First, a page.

5. Decorate with a muted color palette

A muted color palette creates a minimalist look

Credit: Christiane Lemieux

The minimalist style is all about an understated and understated color palette. This doesn’t necessarily mean you have to go all white, though, and you can mix things up with white of a different shade and add some colors from a neutral color scheme. “Choose a relaxing muted color palette for your anchoring furniture pieces like sofas and accent chairs,” Christiane advises. In terms of the right palette for minimalism, “you can never go wrong with neutrals like ivory, gray and brown,” Christiane insists. ‘But colors can also feel calming and minimalist if they are less saturated in color. We like a good dusty mauve or olive shade.’

Interior designer Julia advises using three in a nod to the 60-30-10 decorating technique that uses one main color, one secondary color and one accent color to create a cohesive color scheme. “Choose one to three materials or colors to use consistently throughout your home, taking practicality and functionality into account.”

“Stick to materials that feel light and airy, such as bleached oak or lighter concrete against white walls,” adds Julia. “If you’re working with a predominantly white color scheme, a popular option for minimalist decor, adding natural materials or shades can add warmth to your home.”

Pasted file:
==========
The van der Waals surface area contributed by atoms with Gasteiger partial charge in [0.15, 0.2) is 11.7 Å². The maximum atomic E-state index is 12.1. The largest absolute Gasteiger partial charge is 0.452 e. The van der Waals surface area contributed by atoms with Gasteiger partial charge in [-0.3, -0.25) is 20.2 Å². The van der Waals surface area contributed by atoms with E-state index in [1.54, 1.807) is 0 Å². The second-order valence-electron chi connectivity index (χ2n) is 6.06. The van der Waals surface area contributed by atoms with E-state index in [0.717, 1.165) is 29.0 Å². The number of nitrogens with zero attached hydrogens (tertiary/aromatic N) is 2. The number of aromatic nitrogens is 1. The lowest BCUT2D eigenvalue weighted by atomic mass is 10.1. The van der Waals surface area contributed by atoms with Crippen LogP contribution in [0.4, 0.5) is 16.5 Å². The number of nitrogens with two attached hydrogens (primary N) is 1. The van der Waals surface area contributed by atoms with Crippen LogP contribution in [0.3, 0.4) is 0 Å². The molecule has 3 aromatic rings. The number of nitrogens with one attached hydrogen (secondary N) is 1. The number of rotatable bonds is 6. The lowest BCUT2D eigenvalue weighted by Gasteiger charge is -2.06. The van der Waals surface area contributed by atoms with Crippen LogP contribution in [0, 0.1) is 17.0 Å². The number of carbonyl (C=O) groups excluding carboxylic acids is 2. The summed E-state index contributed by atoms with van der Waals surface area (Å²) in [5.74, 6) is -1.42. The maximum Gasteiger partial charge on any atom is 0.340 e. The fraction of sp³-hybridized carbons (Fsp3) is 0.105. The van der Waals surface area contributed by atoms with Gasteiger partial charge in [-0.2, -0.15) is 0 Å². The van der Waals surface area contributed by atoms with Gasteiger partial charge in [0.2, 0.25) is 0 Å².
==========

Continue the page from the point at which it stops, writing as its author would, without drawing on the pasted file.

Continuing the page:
6. Organize your belongings with smart storage

A dining room annex living room

Credit: AMMOR Architecture. Photo credit Matt Dutile

“Minimalism is about living with less, so cleaning up is a must,” says Julia. And an important way to manage your clutter is with smart storage solutions that fit in the schedule and are hidden. Think of storage solutions without handles but with a graceful push movement that opens your cupboard or cupboard.

“I always recommend having a closed storage area for all the things people need but don’t want to see, and also to have some open storage, such as shelves or surfaces where the most meaningful and cherished items can be displayed and that reflect the personality of the homeowner,” says YAM’s Kashi. “Storage makes it possible to create space that feels effortless and simple, while at the same time being very practical for the people who live there.”